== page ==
In addition to the broad review of aviation medicine CASA will undertake a review of the arrangements that currently allow approved Designated Aviation Medical Examiners to issue and renew class 2 medicals. The results of this review will facilitate an examination of the potential for DAMEs to renew class 1 and class 3 medical certificates in the future. I will ensure CASA consults widely and effectively with the aviation community during the course of these aviation medical reviews.

Where criticism is warranted I will make sure the causes of problems are identified and addressed as quickly as possible.

I believe the aviation community and CASA need to build a closer working relationship based on our mutual interest in achieving the best safety outcomes. This relationship must be based on respect and trust. CASA is open and committed to an appropriate ‘safety partnership’ with the aviation community and I am devoting a good deal of time and energy towards working to the achievement of this goal. Of course a closer relationship between the aviation community and the regulator does not mean CASA can agree to every proposal or view put to us. Not everyone will get what they want and consensus may not always be possible. However, I will make sure we are listening to your views and criticisms and we respond in a considered and respectful way to your comments, questions, concerns and complaints.

You can read my speech on the way forward in aviation medicine which was recently delivered to the aviation Medical Society of Victoria.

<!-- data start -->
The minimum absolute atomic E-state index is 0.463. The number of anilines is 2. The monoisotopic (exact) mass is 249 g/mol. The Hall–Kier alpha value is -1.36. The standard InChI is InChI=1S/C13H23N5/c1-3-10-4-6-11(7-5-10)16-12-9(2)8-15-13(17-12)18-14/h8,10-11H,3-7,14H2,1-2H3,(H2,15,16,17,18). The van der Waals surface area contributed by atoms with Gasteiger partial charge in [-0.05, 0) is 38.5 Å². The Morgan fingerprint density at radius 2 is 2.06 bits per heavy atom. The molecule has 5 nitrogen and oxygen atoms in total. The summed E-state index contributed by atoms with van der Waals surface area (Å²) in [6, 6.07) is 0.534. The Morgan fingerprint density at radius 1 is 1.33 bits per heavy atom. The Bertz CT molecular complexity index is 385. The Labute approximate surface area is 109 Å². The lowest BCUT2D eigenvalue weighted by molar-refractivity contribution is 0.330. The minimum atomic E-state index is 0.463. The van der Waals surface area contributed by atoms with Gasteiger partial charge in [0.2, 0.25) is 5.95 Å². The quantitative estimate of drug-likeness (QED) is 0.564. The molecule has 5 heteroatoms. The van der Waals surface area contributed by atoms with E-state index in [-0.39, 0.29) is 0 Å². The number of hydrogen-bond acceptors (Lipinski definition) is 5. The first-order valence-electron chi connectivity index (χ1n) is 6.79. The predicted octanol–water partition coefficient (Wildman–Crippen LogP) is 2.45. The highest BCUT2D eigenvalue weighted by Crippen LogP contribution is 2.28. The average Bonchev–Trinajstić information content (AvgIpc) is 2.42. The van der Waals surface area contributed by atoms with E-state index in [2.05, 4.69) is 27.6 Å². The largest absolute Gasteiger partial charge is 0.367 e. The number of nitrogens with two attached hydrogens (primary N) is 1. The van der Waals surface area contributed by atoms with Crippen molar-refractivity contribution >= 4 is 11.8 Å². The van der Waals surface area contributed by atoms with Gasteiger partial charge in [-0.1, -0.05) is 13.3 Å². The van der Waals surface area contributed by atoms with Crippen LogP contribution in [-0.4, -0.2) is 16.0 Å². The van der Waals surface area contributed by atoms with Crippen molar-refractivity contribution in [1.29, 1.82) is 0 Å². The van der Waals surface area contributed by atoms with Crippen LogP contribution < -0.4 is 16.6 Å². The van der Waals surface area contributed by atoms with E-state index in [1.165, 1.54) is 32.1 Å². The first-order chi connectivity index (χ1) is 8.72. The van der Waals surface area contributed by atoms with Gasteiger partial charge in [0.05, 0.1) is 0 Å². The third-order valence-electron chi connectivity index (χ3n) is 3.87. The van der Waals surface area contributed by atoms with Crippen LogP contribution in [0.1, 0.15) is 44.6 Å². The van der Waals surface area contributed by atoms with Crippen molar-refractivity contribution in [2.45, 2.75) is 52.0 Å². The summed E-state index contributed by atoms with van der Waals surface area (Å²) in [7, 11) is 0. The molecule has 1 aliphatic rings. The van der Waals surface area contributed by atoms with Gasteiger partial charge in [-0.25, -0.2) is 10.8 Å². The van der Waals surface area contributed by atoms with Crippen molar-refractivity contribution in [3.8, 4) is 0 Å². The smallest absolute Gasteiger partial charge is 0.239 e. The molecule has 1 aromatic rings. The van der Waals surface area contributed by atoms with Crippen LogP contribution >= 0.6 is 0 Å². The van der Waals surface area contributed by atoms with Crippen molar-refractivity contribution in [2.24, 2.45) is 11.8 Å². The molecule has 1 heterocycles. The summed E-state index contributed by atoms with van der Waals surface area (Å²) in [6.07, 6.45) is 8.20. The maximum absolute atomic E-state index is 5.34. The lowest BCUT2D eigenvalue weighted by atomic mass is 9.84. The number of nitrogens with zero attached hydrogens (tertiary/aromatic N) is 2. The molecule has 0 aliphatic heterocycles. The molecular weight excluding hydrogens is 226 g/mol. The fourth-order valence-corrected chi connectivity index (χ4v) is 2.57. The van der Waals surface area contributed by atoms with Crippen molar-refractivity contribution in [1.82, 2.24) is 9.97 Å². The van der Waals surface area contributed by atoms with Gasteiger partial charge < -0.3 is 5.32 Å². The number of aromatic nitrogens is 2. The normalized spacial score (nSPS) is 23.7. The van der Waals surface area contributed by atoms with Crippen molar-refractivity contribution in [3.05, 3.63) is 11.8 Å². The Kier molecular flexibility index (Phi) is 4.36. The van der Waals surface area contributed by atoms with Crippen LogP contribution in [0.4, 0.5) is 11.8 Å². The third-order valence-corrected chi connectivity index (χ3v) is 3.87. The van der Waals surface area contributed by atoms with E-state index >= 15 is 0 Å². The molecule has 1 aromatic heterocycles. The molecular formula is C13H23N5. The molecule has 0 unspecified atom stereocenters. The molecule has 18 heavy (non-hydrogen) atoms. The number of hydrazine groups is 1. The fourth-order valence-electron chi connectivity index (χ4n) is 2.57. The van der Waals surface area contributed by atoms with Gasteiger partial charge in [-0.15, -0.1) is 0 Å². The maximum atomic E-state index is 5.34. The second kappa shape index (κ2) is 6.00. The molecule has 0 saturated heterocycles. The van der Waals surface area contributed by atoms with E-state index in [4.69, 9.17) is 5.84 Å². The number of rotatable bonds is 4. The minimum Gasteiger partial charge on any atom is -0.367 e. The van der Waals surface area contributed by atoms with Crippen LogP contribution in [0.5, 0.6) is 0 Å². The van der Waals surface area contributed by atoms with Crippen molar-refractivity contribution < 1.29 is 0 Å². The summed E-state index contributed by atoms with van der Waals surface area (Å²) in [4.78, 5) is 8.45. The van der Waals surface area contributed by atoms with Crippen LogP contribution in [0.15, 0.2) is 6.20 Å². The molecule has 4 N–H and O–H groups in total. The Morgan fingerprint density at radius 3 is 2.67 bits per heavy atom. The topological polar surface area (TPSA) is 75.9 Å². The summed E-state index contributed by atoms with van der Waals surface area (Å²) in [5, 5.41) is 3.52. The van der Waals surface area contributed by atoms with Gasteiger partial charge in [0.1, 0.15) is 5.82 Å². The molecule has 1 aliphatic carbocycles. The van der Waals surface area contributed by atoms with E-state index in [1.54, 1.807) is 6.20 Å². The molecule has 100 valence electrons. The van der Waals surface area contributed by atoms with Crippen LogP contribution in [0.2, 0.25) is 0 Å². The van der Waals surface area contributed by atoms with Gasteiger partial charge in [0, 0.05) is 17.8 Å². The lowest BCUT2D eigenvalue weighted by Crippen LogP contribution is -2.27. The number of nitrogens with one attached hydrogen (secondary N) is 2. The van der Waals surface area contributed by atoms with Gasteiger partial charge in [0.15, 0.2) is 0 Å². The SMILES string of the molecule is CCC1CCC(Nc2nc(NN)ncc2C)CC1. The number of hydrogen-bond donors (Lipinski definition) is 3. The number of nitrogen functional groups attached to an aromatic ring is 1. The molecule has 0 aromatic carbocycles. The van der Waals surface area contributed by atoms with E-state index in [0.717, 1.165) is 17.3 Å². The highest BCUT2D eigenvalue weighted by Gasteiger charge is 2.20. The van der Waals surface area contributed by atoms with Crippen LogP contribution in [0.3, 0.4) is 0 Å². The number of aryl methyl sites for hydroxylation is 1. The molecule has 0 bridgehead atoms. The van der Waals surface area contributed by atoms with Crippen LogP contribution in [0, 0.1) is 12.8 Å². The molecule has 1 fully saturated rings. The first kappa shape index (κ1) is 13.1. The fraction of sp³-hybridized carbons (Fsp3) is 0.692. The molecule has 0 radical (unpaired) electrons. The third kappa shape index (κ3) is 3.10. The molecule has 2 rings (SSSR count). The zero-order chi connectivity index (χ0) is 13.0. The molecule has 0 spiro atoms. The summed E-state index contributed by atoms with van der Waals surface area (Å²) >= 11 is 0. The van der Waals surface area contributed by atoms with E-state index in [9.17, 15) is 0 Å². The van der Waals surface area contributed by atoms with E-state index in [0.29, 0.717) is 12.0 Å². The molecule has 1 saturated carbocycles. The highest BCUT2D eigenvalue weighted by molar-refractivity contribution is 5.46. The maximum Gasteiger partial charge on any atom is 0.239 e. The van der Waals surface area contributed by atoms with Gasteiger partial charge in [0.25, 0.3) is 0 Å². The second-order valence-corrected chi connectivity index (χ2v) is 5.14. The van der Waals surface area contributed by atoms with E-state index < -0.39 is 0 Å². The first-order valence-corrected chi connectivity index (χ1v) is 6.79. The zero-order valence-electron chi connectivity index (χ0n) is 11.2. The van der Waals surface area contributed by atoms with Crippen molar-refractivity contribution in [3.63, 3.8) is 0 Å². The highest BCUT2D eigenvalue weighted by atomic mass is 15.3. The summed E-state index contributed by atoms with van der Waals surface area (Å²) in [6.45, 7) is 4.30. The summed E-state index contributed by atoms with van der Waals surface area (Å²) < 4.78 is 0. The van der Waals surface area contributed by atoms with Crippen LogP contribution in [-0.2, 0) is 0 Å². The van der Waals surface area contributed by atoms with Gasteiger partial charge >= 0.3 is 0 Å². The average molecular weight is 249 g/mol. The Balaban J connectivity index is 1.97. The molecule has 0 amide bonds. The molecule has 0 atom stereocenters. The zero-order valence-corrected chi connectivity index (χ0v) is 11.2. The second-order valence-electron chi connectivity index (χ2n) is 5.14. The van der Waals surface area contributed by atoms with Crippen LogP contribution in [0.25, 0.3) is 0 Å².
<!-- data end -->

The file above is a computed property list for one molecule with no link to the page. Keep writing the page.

Safe flying

Mark Skidmore AM

Time to replace flight control cables

Aircraft owners and operators have been given three years to replace a range of stainless steel aircraft primary flight control cable assemblies. An airworthiness directive has been issued requiring the cables to be replaced after 15 years time in service. The directive applies to primary flight control cables constructed of SAE-AISI 303 Se and SAE-AISI 304 stainless steel. Action has been taken due to a number of reports of cables failing because of stress corrosion cracking. Inspection of the primary flight control cable terminals can be difficult, with surface indications of cracking hard to see. Failure of primary flight control cables in flight can cause a loss of aircraft control. Cable control assemblies on aircraft that already have more than 15 years time in service must be replaced before 1 January 2018. Where total time in service or the material cables are made of cannot be determined there are also new requirements. For aircraft manufactured in or before 2002 cables must be replaced before 1 January 2018. Aircraft manufactured after 2003 need cables replaced before the aircraft reaches 15 years since the date of manufacture. CASA consulted on the proposal to introduce the requirement to retire primary control cables, with 33 responses provided to a notice of proposed rule making issued in 2014. The original proposal was modified as a result of feedback to reduce costs to aircraft operators.

Find out more about the primary flight control cable directive.

Gradual start for new look on-line self-service